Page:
Culinary Immersion: Recreating Regional Cuisine | Andy Ricker | Skillshare

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Culinary Immersion: Recreating Regional Cuisine

teacher avatar Andy Ricker, Chef and Owner, Pok Pok

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Taught by industry leaders & working professionals
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Taught by industry leaders & working professionals
Topics include illustration, design, photography, and more

Lessons in This Class

    • 1.



    • 2.

      Project Assignment


    • 3.



    • 4.

      Historical Cultural Context


    • 5.



    • 6.

      Cooking Techniques


    • 7.



    • 8.



    • 9.

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About This Class

Learn Pok Pok chef Andy Ricker’s process for faithfully recreating Northern Thai cuisine, and then apply his insight to a favorite cuisine of your own. In this 45-minute class, Andy goes over the importance of the historical and cultural context of dishes, finding native ingredients, utilizing endemic tools and techniques, and even considering the proper means of consumptionAs Andy says, this is less of a cooking class and more of an exercise to look deeper into the food that we eat.

Meet Your Teacher

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Andy Ricker

Chef and Owner, Pok Pok


Andy Ricker spent his formative years, as many budding chefs do, as a teenage dishwasher, in his case at a small Vermont restaurant. Unlike many chefs, Ricker also spent years backpacking across the globe, working at a number of restaurants in New Zealand, Australia, Thailand, and Europe, including Le Manoir Aux Quatre Saisons. Those international horizons, combined with a pivotal introduction to Thai cuisine by an old friend who moved to the country's northern region, inspired Ricker to bring himself and his favorite flavors, back to the states.

Now an established stateside champion of Thai cuisine, Ricker still considers himself a student of his passions. He travels throughout Asia at least a month out of every year, tasting and trying and taking notes for his own nascent culin... See full profile

Level: Intermediate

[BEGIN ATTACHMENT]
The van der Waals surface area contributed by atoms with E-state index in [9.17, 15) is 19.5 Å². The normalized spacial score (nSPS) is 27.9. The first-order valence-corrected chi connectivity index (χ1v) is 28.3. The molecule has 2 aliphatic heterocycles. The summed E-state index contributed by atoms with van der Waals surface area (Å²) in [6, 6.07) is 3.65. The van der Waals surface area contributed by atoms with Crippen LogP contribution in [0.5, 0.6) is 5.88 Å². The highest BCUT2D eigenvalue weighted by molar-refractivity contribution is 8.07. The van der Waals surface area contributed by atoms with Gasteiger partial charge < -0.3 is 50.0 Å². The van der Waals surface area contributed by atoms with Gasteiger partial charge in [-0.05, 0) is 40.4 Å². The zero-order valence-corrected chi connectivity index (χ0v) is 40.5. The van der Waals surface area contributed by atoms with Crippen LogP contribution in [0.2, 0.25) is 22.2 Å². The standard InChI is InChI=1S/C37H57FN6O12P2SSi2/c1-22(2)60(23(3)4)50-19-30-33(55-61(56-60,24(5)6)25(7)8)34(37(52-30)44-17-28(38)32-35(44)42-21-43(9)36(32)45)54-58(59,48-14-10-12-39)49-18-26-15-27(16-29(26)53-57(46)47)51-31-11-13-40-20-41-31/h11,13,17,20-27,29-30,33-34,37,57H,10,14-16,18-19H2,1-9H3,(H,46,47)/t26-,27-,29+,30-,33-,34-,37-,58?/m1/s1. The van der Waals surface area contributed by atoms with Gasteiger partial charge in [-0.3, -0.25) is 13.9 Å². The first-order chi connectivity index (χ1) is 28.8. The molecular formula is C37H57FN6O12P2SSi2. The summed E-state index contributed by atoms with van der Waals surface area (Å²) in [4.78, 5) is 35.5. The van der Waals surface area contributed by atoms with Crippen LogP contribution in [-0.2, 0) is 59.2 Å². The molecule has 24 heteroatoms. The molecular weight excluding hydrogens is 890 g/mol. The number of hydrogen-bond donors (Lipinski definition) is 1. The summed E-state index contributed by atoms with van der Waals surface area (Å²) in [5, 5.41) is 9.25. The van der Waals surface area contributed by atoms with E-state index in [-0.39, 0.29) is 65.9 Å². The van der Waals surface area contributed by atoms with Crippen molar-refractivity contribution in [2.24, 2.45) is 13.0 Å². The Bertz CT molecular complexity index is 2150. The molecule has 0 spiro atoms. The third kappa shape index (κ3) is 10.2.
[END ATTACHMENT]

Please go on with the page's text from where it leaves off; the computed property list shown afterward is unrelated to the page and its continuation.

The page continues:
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1. Introduction: I'm Andy Ricker. I'm the chef and owner of Pok Pok Restaurant Group and we're here in Portland, Oregon at our noodle shop called Sen Yai Noodles. Pok Pok Restaurant Group has four restaurants in Portland. Sen Yai, Pok Pok, Whiskey Soda Lounge and Pok Pok Noi. We also have three locations in New York, Pok Pok NY, Whiskey Soda Lounge NY and Pok Pok Phat Thai. I didn't immediately think, "Oh, well, Thai food is going to be my life, and I'm eventually going to open a Thai restaurant." That came after a long time. Everything that I've done, whether it's been in the food world, whether when I was a house painter, when I was remodelling house, I've learned by watching other people do. I've also learned by doing myself, making mistakes and figuring out from those mistakes my own process to get somewhere. What I'm hoping to accomplish with this class is give you some sort of framework to the process that I go through in order to come up with a dish that stays in the menu of Pok Pok. I call this less of a cooking class and more of an exhortation for people to look more deeply into food that they're eating. Don't just take for granted what comes on the plate and the context in which you receive it. Try to learn more about the food that you're eating, not only the ingredients but its history, the methods that are used to cook it, how it's eaten, all these different things. There's a story behind almost everything, and it gives a much better understanding and you find yourself enjoying food more the more you know about it. When I first started to cook, I was quite young. I was around 15 or 16. I lived in a ski resort area in Vermont, and my first job was as a dishwasher. That was my introduction to cooking and, eventually, I ended up working at one place which was the Northern Italian Place. That was where I kind of came in on my own as a cook. I started out just like thrashing around, but something happened at some point. I don't know what happened. I suddenly started to see the shapes, like in The Matrix. Suddenly, I could start to see everything and it all started working for me. I became a really good line cook, and I discovered that I had a particular skill for being a cook and that has served me well the rest of my life. The travel bug was really hitting me hard. That's when I decided to take off, and I went to Thailand for a month. So, that was a really faithful trip. That was the trip that I went and kind of started the discovery process that I've been on since then. For whatever reason, that particular time, it was exactly the right time for me to be there and it really sparked off this, some might call an obsession. It took me a good solid 13 years after that to actually open the restaurant. The point of this class, I think, is to get to know something intimately. Get to know a particular dish, find a dish or identify a dish you might have had at an ethnic restaurant you're really interested In. Try to do some research on the dish, try to find out where it comes from and then try to get to the essence of what that dish is, the core of what that dish is, historically, culturally. Try to make that dish yourself without resorting to fancifying it in some sort of way. I think the goal with whenever we introduce a new dish is the same goal that I've had since the very beginning which is to faithfully reproduce something that I've learned somewhere else, and do it in a way that helps to bring attention to that cuisine, to try to faithfully represent it in a way that the Westerners can understand but remains true to the place that I learned it from. 2. Project Assignment: So, a good way to maybe replicate the process that I go through. I think a good way to do that might be to go out and find a dish or identify a dish that you might have had at an ethnic restaurant that you're really interested in, whether it's Mexican, Afghani, Italian, Mediterranean, Jamaican, whatever it is. There's something that you're interested in. Try to do some research on the dish. Try to find out where it comes from. Look up a bunch of different recipes on the Internet and see if there's a common thread between them. Go out and taste it in several different places. Find out what you like about all those things and then try to get to the essence of what that dish is, core of what that dish is, historically, culturally. Maybe interview people who make it. Ask them why they make it the way they do. See if they've changed it at all for local taste. See if they have memories of old ways of making it that they don't make it anymore. Try to make that dish yourself, without resorting to fancifying in some sort of way. If you find that you really like fried plantains, don't fancy it up by stuffing the plantains with foie gras because that's not what we're trying to do here. We're trying to get to kind of a quintessential historical version of a dish that exists in a particular time and place. Doesn't have to be right now. It could be that this dish was made a certain way 15 years ago, and some people still make it that way. It could be that the dish was invented two years ago and it's actually in a very still, very pure state, because maybe only one or two people make it that way. The point of it is to not put your own spin on it in this case. Here's the reason why. If you spend a bunch of time learning as much as you can about a particular dish, and you make it several times and try to get to this sort of an egotistical way of making a dish, once you've made it a bunch of times, and you start to understand what that dish is, then you have license at that point to make it your own, if that makes sense. It's that old chestnut. Know the rules before you break the rules. For me, there's a lot of cooking that goes on these days where people are breaking rules that they don't even know exist. For your own project, it would be important to also research how this food is eaten. If it's Ethiopian food, eaten with the injera and picked up and put in your mouth. If you make a doro wat and then you forget to add the injera, or you just eat it with a fork, you're taking away from the experience of this dish. If you eat a taco with a knife and a fork, it doesn't make a whole lot of sense. There's something about the whole process of picking up a taco, putting everything into it, feeding yourself with it. It's a different process than if you were to take it, cut it up with a fork and a knife and try to eat it like that. If you're doing some sort of ethnic dish, it's a good idea to go ahead and research how it's eaten, what other dishes are eaten with it because that's important too, in what context and what tools and what methods and what ways are these foods eaten, as well as how they're cooked, how they taste, how they smell, and their historical importance. One of the points I'm trying to make with this lesson is the tools, the methods, and the approach you make to the dish are as important as the ingredients you put into them. 3. Background: My first big trip outside of the United States started in Los Angeles, where I'd moved from Vail, Colorado. I was in LA, I was cooking at some corporate restaurants, kind of hating it, and the travel bug was really hitting me hard. That's when I decided to take off and go out. I thought I was leaving for three months, I ended up being gone for close to four years. I went to Fiji, and then I went to New Zealand, and then I went to Australia, and then I went back to New Zealand, I lived in New Zealand for almost two years and then went to Australia and I lived there for almost seven months. I was rock-climbing and working in restaurants, doing all kinds of stuff, and then the bug hit to travel more and that is the first time that I went to Asia. I don't wake up in the morning with an idea for a new dish and go to the kitchen and create this new dish and put it on the menu. I go to Thailand, I find something I'm interested in and I will eat it, study it, attempt to cook it multiple times while I'm there, and eventually it'll make it onto the menu here if I think it'll work here. Some good friends of mine there, who I'd grown up with Chris Wood and his wife Lakena who I'd met in Chiang Mai, were living there and they introduced me to the local regional, seasonal cuisine of Chiang Mai and that's what clicked it for me. It took me a good solid 13 years after that to actually open the restaurant, and a lot of things happened. I travelled every year there, I studied it, I tried to learn as much as I could, I tried to learn the language, and by the time I was ready to open the first iteration of Pok Pok here in Portland, I was still very very nervous about it and I chose to do in a very, very simple way, opened a shack that had eight dishes on the menu, mostly about roasted chicken and papaya salad. We were offering food in a very, very simple manner and offering dishes that were ubiquitous in Thailand but weren't well-represented here and I think that's how we've built the brand, it's by doing that. It's not that nobody does Gohyang sometime in America or hadn't done it before. It's just that we were delivering it in a really specific way. I looked at the way it was being done in Thailand, I replicated that here. It didn't go well, we could do this, we could add this to it to make it more sexy. I made a version that I thought was the best version that I could make. But if you were to eat that same papaya salad in Thailand, it will be instantly recognizable to a Thai person as papaya salad, not some western kind of fusion version of it. Virtually everything that I know how to do, I've learned by doing, whether it's cooking, whether it's painting a house, working on a car, working on a computer, everything I've learned, I've learned by doing, that's my chosen journey. I didn't go to college, I left high school as soon as I possibly could. I have never taken classes at a community college, I've never done anything like that. I've always learned by doing, by watching, and then by doing, and then asking people to explain to me, show me things. To me, that's the most direct way of learning how to do something. 4. Historical Cultural Context: So, for me there's contexts, as well as flavor, and the context in which a certain dish is eaten is important. The way that it's eaten is very important. The reason that it's eaten is very important. One of the contexts that I tried to adhere to is, does the food on the menu makes sense for the building you're in, for the other things on the menu, for the way that you're eating at the restaurant? For instance, at pop-up down the street, we serve a class of food called a hangup cow, which means food eaten with rice. So, that's the primary kind of group of foods that you find in Thailand. So, we don't serve Pad Thai either, because it doesn't make any sense. You wouldn't go to a restaurant in Thailand that serves lob and expect to get pad thai because if you find a restaurant like that you're probably in a tourist area, and there just thrown the book out it, just trying to get as many people to come in and eat as they possibly can. But if you want the best lob, you go to the restaurant that serves lob, if you want the best Pad Thai, you go to the shop that serves Pad Thai that's how it works. So, when people come into pockmarked and go, "How can you not have Pad Thai on the menu?" It's because it doesn't make any sense. So, there's that context. There's also the cultural context, which is that certain foods are eaten by certain parts of the culture. So, down in Bangkok, there are many people who live in Bangkok, who've never been to Chiang Mai, who've never had lob before. They have no idea, they just haven't tasted it before. So, it's important to remember that Thailand isn't a monoculture, that it's a multicultural place just like United States is, or just like Spain, or just like Italy is and to force things together that don't work well together, it takes away from the experience. Now, having said that, Pok Pok is not a Northern Thai restaurant. We get pegged as that all the time and people say, "Oh, they have the most delicious Northern Thai chicken wings," and it's just crazy they're Vietnamese chicken wings right? We serve food from all over the country there. In order for me to explain the characteristics of Northern Thai food, I need to put it in a framework. So the best framework to put it in is how the regions in Thailand work. So, you've got four distinct regions in Thailand and then several subregions. There's the south which is the peninsular Thailand that borders with Malaysia on the south, and Burma on the west. That is quite a hot tropical climate. That's where most of the coconut plantations are. It's also where the majority of the very hot food comes from, very chilly hot food comes from down there. The staple is a jasmine rice. The people to the far south are often typically, ethnically Malay. Next, you have central Thailand and this is the area that when we talk about Thai food in the West, this is what we think of typically as Thai food. It's the cultural, it's the center of government, the center of power where most of the wealth lies. So, you have the royal cuisine figures heavily there. A lot of the richer curries that we think of as Thai food, a lot of the Chinese influence food that we think of as Thai food comes from the center of Thailand. Then, you have Isan or the north-east of Thailand, and this is the part of the country that is north and east of central Thailand. It is bordered by Laos and Cambodia, and the people there are ethnically Lao primarily, and there's also some Khmer people that live near the Cambodian border. There's also a fair few Vietnamese folks that have come over the years. Some iconic dishes from there are Gohyang grilled chicken, and some Palmer Thompson as they call it there, green papaya solid, typically made there with fermented crab and a fermented fish sauce, very spicy, very fishy, very salty. Then you have the north of Thailand, and this is the area that I'm most fascinated with. Northern Thailand is a mountainous jungly region, the people there are the Kam Mueang, the northern Thai people their language is different from central Thai language, is different from eastern language, is very different from southern Thai. They actually have a completely different language. In Northern Thailand, lob is very much a local dish. It's something that every town, every village, every province has. About a year ago, I decided to travel to Pratt to try to eat all the different versions of lob that they have there. We found one particular restaurant that we thought was excellent, after eating like three or four different places this one place called Jin Sou which means fresh meal. I was taken with this particular version of lob, first and foremost, because it tasted really good. There was just this wonderful flavor. It was very bright, very sharp not acidic but like the flavors were in really sharp focus. It was obvious that the guy who was making this was a very talented cook. One of the first things I do when when researching a dish, is to try to understand the cultural and historical context of it. So, I will go and taste a dish and get to know the flavors, maybe try in a few different places and try to talk to the people who are making, and try to get their understanding of what the dish is. Actually, it rarely gives me definitive answers. It just gives their take on it, it gives their experience as a vendor or as a cook and their experience, their relationship with their parents or grandparents, or a mentor, or a place that they worked before. But it's important to piece it together. Typically, after you've interviewed a few people about it, you'll start to see there are some common threads. There's going to be some conflicting opinions, but there are some common threads. So, find something that interests you, something that's special, something that is unique. Try to talk to the people who make it, try to get them to tell you what their process is. Don't ask him for the recipe that's probably a place that you don't want to go right away. Just talk to them about the dish, get them interested in the fact that you're interested because that goes a long way. If you genuinely show interest without going straight for the kill and saying, "What do you put in it?" Talk to them, find out how they learned to make it, what they think is special about it, why it tastes the way it does, compliment them, go back again, learn more, keep on going back until you gain a conversation and trust with them and then hopefully if you develop a good relationship with them, you might be able to get them to help you say, "Hey, I want to try to make this at home, do you have any advice for me?" It may or may not be helpful but it's a good thing to do. Research the dish online. It's 2014, there's a lot of resources online you can learn a lot by going online and really mining down, use different spellings of the same dish, look beyond Wikipedia. Try looking in the language that the dish is native to. Do a search in that language, Google Translate works really well for this thing. Try to see different images of it online. Look up a book that might have a recipe for, look at that recipe, see if it makes sense to you. If you see a recipe for a dish that originates in Afghanistan, and it calls for ketchup and bell peppers is probably not going to be a very historically accurate recipe. Look for things, look for recipes that seem like you're not going to be able to make them, because they're going to have ingredients that aren't typical for us. You're going to have to search for the ingredients, you're going to have to go to especially supermarket. You're going to have to search around for awhile to try to find the right ingredients to make this. If you can just go to Safeway and by everything you need to make this dish, chances are you're not getting to the essence of what the dish originally was 5. Ingredients: The importance of finding good ingredients to make a dish can't be overstated. It's really important to find quality ingredients that are appropriate for the dish. Having said that, sometimes it's difficult to find these ingredients when you're trying to make a dish that is of the dominant culture of the society you live in. You're going to have to search more deeply. That's not to say that you can't make substitutions, or that you can't use a version of the ingredient that might not be the most ideal thing. So, for instance, if a dish calls for fresh green peppercorns and you just can't find fresh green peppercorns, you can go ahead and use canned or jarred pickled green peppercorns. But just understand that there's going to be something missing from it because when you take a green peppercorn and you brine it, you're losing an essence of it. You're losing this bright freshness. You might be losing some of the heat and aroma, a lot of the aroma, but it'll work in some way. So, don't just decide, well I can't make this because the bamboo shoots that I want, it calls for fresh bamboo shoots that I then have to steam myself and do all the stuff too. You can go to the supermarket or you can go to the Asian market and you can find bamboo shoots that are appropriate that'll work because that's typically what they do in Thailand or China too. They go to the market and they buy bamboo shoots. They're not steaming their own bamboo shoots. So, don't let yourself be locked out from doing a recipe because you can't find precisely the right thing in its native form. However, if you find a recipe that calls for something that just doesn't exist here, then you should probably just try to find something else to make because it's going to be a very frustrating process and you're going to end up with something that doesn't taste right or doesn't taste good potentially. Once I'd tasted this version of larb and ped so I'd also spoken to the owner, tried to get his take on what made it special? I had analyzed what I'd eaten. I had to figure out how can I recreate this dish back in New York, which is where we're cooking it right now. The first thing I realized was I'm not going to be able to make this unless I bring the my lap back with me from time, so that's what I did. So in this case, the only way I could really make this taste correct was if I brought this key ingredient back with me, which isn't a big deal. I threw in the suitcase it brought back and I had all the other ingredients available. Now, the first process I go through was trying to make the spice paste that I had tasted. I'd actually got to the guy to give me a taste of the pre-clob that he uses to make the lobbe. So, that's something you can do too. You can actually asked to taste a vital ingredient in there just to see what that tastes like, give you an idea of what you have to make in order to make the final dish. So, I was able to go back to New York and go, okay, well, to me I could taste all the things that we have in our Chiang Mai style a la pace that could taste there were some fresh shallots in there, that there ware some fresh garlic in there, there was some lemon grass, there were some galangal, the chilies were there a particular type of chili. There was no smoky flavor to it so I knew that he used basically and toasted dry red chili pounded that into it, McLin figures heavily in it and we can get McQuinn in New York. So, really the key to me was was incorporated into my lap and how much of that to put in it whether you toasted or not, and I determined that they probably didn't toast them a lap or if they did they toasted it very lightly along with the McQuinn. So, we tried that and it works. We ended up getting the flavor that we wanted also understanding there is no blending there. So, we had to adjust the seasoning because we're adding less liquid to the end product just of the seasoning slightly. Played with the herbs that we put on it until we came up with a flavor that I could identify as yes this taste similar to the lobbe that I had in praq and more specifically similar to lobbe I had at Chinso in Praq. Probably in order to make the dish you're thinking about you're going to have to do some serious hunting and you might not find what you're looking for right away if you go to your Safeway and you find it that great. It's unlikely though you're probably going to have to go to several markets track down. You might buy stuff I think is going to work and it doesn't. You're going to go back and try a different brand or a different version of it and believe me there's a lot of different versions and brands and forms that you can get of any given ingredient. Don't give up, keep looking. Keep trying until you find something that works. You might go online. There are some online resources for buying ingredients and products. There are people maybe you know somebody who lives in New York and they can go to colistin spice and buy you spice. You can't get anywhere else. Or maybe they have a mail order version of it. Take the chance. This is going to take a while. You going to have to figure this out unless you get real lucky. This is the other thing to remember when you're trying to recreate something you're never going to get exactly what you tasted. That's not really possible. There's too many nuances there's too many variables. What you can get is something that is recognizable as that dish similar to that version. Taste is very very tricky and very elusive and it is basically, palette memory. It's a very difficult thing to eat a dish and then a month or two months later. Make a dish and say Well it tastes just like what I had there because you don't have that palette memory built up yet you've only had it a few times. So you have a memory and if you were to go back and taste it again you will go, "Yes that what I remember." But, that's once again you're in context when you do that you're no longer out of context. So out of context in another country, in another kitchen with a different source for meat, a different source for vegetables, maybe even a different type of oil that you're cooking in her different pan. The results can be slightly different different cooking fuel maybe they are going to charcoal their cooking on gas here. You're not going to end up having to be able to say, "That tastes exactly like the stuff I had in Praq," because you don't have side by side reference to actually do that. Memory is a tricky thing, taste is a very very tricky and elusive thing. Most of the kitchen managers not all the kitchen managers and all the restaurants have either been to Thailand or have spent a lot of time with me talking about the stuff tasting things most of them been to Thailand. They have had this flavor so they understand when we get way out of out of the range and they can pull things back to the center. Then I come through the restaurants and taste everything too. So, that's how we keep things relatively focused as being really really careful about following recipes and not free styling. Tasting food all the time to make sure that it's correct, having people around who have been to Thailand who have tasted these dishes in their in their native form and then my contribution of tasting as well. Then we constantly re-educate people we re-introduce dishes, we have people taste them. We talk about them, we educate them. We encourage them to read. Luckily there's a cookbook that I wrote that describes almost all the dishes that we have at the restaurants. So, they're able to actually read through the recipe. Read the head notes about the recipe to refresh your memory as well. People can definitely improve their palette. The way you do it is to taste dishes over and over and over again. Maybe not that one particular dish, taste different versions. Train your palette to start to recognize the different things that are in a dish. The good thing for me about Thai food is that the way that that food is cooked. Unlike the West is not this goal of layering like flavors on top of each other to achieve one flavor. There is a process of putting disparate flavors together to create a mouth sensation and a flavor that is all over the place. You get, you can taste the different elements in Asian foods, Southeast Asian food because they're bright they're hot. They they are in contrast with each other rather than in concert with each other all the time. So I've been able to train my palette to taste Oh I can taste McLin. There's a lot or there's a little or I can taste this little teeny bit of cumin seed in there it's there it's faint but it's there. So the way that I've done that is just to taste over and over and over again to taste. Here's a really important thing taste the individual elements by themselves. Out of context with a dish, pick up a come and see taste it raw taste it after you toast it see what the differences smell it, aroma has a huge role in cooking. If you can taste what galangal taste like raw you can understand what it might do to a dish by adding too little or too much. It can take over it could add to much of that flavor and wipe out other flavors that are more subtle. You've got to understand what your various different elements are in order to understand how to combine them to make something pleasing and interesting and something that makes sense contextually, that makes sense historically, that makes sense culturally. 6. Cooking Techniques: So, one of the points I'm trying to make with this lesson is the tools, the methods, and the approach you make to the dish are as important as the ingredients you put into them. To make the la praire, the particular texture of the meat, the guy there said that he tried grinding it with a meat grinder because he sells a lot of it and it would be economical for him labor wise to grind it. But, what he found was that it was grinding the meat too finely, meaning it was kind of smashing it, so you had to hand chop it. So, what they use at this place, Xin Sot, they use something called meed laab which means knife made specifically for chopping laab. These are quite large, sort of, saber shaped heavyweight blades that you can sit and hack the meat chop, chop, chop, chop, by hand until it reaches the consistency that you like. What you get by doing that is a texture that is unlike grinding. When you grind meat, you're kind of smashing it through a die and there's a blade that kinda cuts it, and when you chop it with a knife, you're chopping cleanly through the flesh, and so you're not making the regular mashed shape. You're making random shapes that end up being cut through with a knife, so they're more sharp, for lack of better word. If you were to look at it through a microscope, the stuff that you chop with meat would be a more random sharp edge thing than stuff you put through a grinder. We luckily have these knives that we use, but you could use a cleaver or a heavy butcher's knife of some sort to chop the stuff. You hand chop it. That was one process that we needed to figure out, is how to chop this meat so that it came out to the right consistency so that the laab would be a slightly coarse chop. So, doing it by hand is the best way to control that. You can control where you start and stop, you can taste it, you can fry a bit, see what it looks like. The reason for wanting to get this is because texture plays a great deal of an important role in how a dish ultimately tastes. Something that's chopped in very large chunks has a different mouthfeel, stays in your mouth for a certain amount of time, and absorbs spice differently than something that is minced very, very small. So, we use those knives to get there. Another thing was that the texture of the fried garlic that he put on top was very, kind of, frilly and the way he achieved that was by pounding the garlic in a mortar and pestle and not chopping it and then deep frying it. So, some of the skin stayed on and it was more light texture and that plays into the flavor too and the aroma when you blanket on top. So, figuring those two things out were really important. Another important part was figuring out how did he cook it? There's different ways to cook laab. You can cook it quickly over a higher heat called coua, dry frying it or you can cook it, you can do laab suk, which means you've cooked it in liquid, kind of boiled it so that the flavors combine, you have some water on the plate. Some juice on the plate some liquid on the plate. It has soaked up the flavors of the meat and the spice. In his version it was coua, like dry fried, but it wasn't oily at all, so we had to figure out what kind of pan did he use? Probably used a wok pan because that's typical for that kind of thing and then very little oil, a very little bit of oil in there so the meat didn't stick. The other thing we noticed was that there were bright green pieces of herb in there, so that probably means that he added the herb later in the process or he cooked it very quickly so it didn't have a time to wilt. So, looking at all those different things, that's how we determine how we were going to cook it and plate it. Now had we used a food processor to grind the garlic, we would've gotten an entirely different texture, or had we used a meat grinder to grind the meat, we would have got a completely different texture which would have given us a different flavor. The spice paste itself, same story. If you make a spice paste or a curry paste in a food processor or blender or in a bowl with the back of a spoon, you don't get the same thing as if you use a mortar and pestle where you're pounding the ingredients with a heavy tool, and it's smashing it and releasing the flavors, and you're not heating the mixture up when you pound it. If you blend something in a blender or a food processor, the blades are going very, very fast. They're creating heat, so it's changing the flavor of the ingredients as you do that. If you smash it in a mortar and pestle, you're releasing the flavors. You're also breaking down the fibers in a certain way and you're combining things in a certain way that affects the flavor in the end. So, if you are making a particular dish, there's a reason why people stick with old tools when new ones are available. It's because it affects the flavor, the texture, the aroma. So, in our case, using a blender to make the spice paste would not result in the correct or most ideal flavor texture. So, any kind of ethnic cuisine where they use a particular type of tool and they still use it, you should probably try to get that tool to make it because the result is going to be different than if you try to apply it to the tools you have in your kitchen. 7. Consumption: In order to complete the process of making this dish, how it's consumed is just as important as the other steps. Making sure the people have the correct tools to eat it and the context in which to eat it can change entirely the experience of eating it. So it's important to present things in a way that makes sense culturally as well because things taste different depending on what tools you use to put them in your mouth. So the north of Thailand, sticky rice being the staple, the only real easy way to eat sticky rice and the best way is to eat with your hands. So, you pick up the rice, you make a little ball and make little cup and you pick the food up and you put it in your mouth. This is the way that the food of the northern Thailand has been developed over the years. So, you don't typically find food in a form where you're going to have to take a knife and a fork and cut it up. Typically, the food is in some sort of form where you can just pick it up and eat it with your hands without maybe you have to pull pieces of meat off the bone or something like that. But you're not going to have to sit there and sew steak up. The middle come cut or chopped. The vegetables are in shapes that you can pick up and eat, put in your mouth or you can pick up a whole piece and crunch it if it's raw. Over the years, that's the way that the food has been cooked, the way that the cuisine is developed is something you eat with your hands. In modern days, Northern Thai people tend to eat kind of the same way the Central Thai people do which is with a spoon and a fork. Spoon to pick up the food and put in your mouth, the fork to push the food onto the spoon. Somewhere in the mid to late 1800s, spoon and fork got imported from Europe and introduced to the Thai table and now that's how Thai people eat. They eat with a spoon and a fork, once again, the spoon to pick up the food, the fork to push the food onto the spoon. This makes a lot of sense when you're eating jasmine rice which if you've ever tried to eat with chopsticks, doesn't make a whole lot of sense. Its very light and fluffy. You try to put your chopsticks and you come away with very little. It's very hard to eat a curry with chopsticks also because you're missing the sauce. All you're doing is pulling the chunks of stuff out of there and often the chunks are not the important part of the dish. They're to kind of add some texture and flavor, but often what you want is the actual broth or the sauce and you need a spoon to get that or else you're not going to get the essence of the dish. So, chopsticks are not what Thai people used to eat, chopsticks were introduced here in America to Thai food because we, as Americans, and very myopically think of all Asian food as kind of what you eat with a chopstick. In Thailand, chopsticks are used for eating noodles or Chinese food and most noodles are Chinese. So, really it's for eating Chinese food and everything else is eaten with a spoon and a fork or with your hands. So many different aspects of Thai life revolve around rice, the seasons and you can't understate how important rice is to the food and to the culture of Thailand. So, larb, we talk about larb, it's really difficult to talk about larb without talking about sticky rice that goes with it. When you're eating a very, very spicy dish in Thailand, you might be wondering why is the food so spicier, so sour, so richer, so sweeter, so anything. You got to remember that typically and historically, you would eat a large quantity of rice and a small amount of the food to go with it. So imagine if you're faced with leading a life where you're going to be eating like massive quantities of rice every single day, and you're living in basically in agrarian society, where you're farming or you're growing things or you're gathering things. You don't live in the royal palace so you don't have a lot of money. Meat is expensive to raise. To kill an animal is a big deal. So you tend to make things stretch. So you've got this big quantities of relatively bland rice. The food that you eat with it, you're going to want it to be substantial. You want the flavor to stay with you because you're gonna be eating with a lot of rice. You want it to complement the rice. You want the rice to complement it so that's why a lot of Thai food, not just northern Thai or Northeastern Thai or Southern Thai, but Central Thai as well. This food has these very deep, strong, brilliant flavors because you're eating with lots and lots of this rice. It's important to understand the context of this class that the dish that I describe, the larb is a very, very spicy, highly seasoned thing. You eat with a lot of herbs but often you also eat it with sticky rice because eating just meat, you're not going to be able to fill up on this meat. You need the herbs and the vegetables to kinda help you with digestion, to supplement the vitamins you don't get from just eating meat and you need the rice to fill your stomach, to give you the carbohydrates to give you the energy. So I can't really imagine eating these dishes from Northern Thailand, this dish that I've been describing over and over again without rice being present. It completes the meal in a certain way. Another factor in consuming food is the role and as well as cooking is the role that aroma plays in it. You can often tell if something is cooked correctly or is going to taste correctly by the way it smells. The way for instance when you eat Thai food and you get jasmine rice with it, jasmine rice has a very beautiful scent and that scent kind of completes the flavor of the food. We taste with our nose as much as we taste with our mouth. So if you serve food too hot, you lose some of that. If you serve it too cold, you lose some of it. There's a sweet spot where temperature, aroma, flavor, seasoning all play a part in making something tastes good. So it's important to remember that. 8. Conclusion: So for your own project, it would be important to also research how this food is eaten, if it's Ethiopian food eaten with the injera and picked up and put in your mouth. If you make a doro wat and then you forget to add the injera or you just eat it with a fork, you're taking away from the experience of this dish. If you eat a taco with a knife and a fork, it doesn't make a whole lot of sense. There's something about the whole process of picking up a taco, putting everything into it and feeding yourself with it. It's a different process than if you were to take it, cut it up with a fork and a knife and try to eat like that. So, if you're doing some sort of ethnic dish, it's a good idea to go ahead and research how it's eaten, what other dishes are eaten with it, because that's important, too. In what context and what tools and what methods and what ways are these foods eaten as well as how they're cooked, how they taste, how they smell and their historical importance. The tools, the methods and the approach you make to the dish are as important as the ingredients you put into them. 9. More Culinary Classes on Skillshare: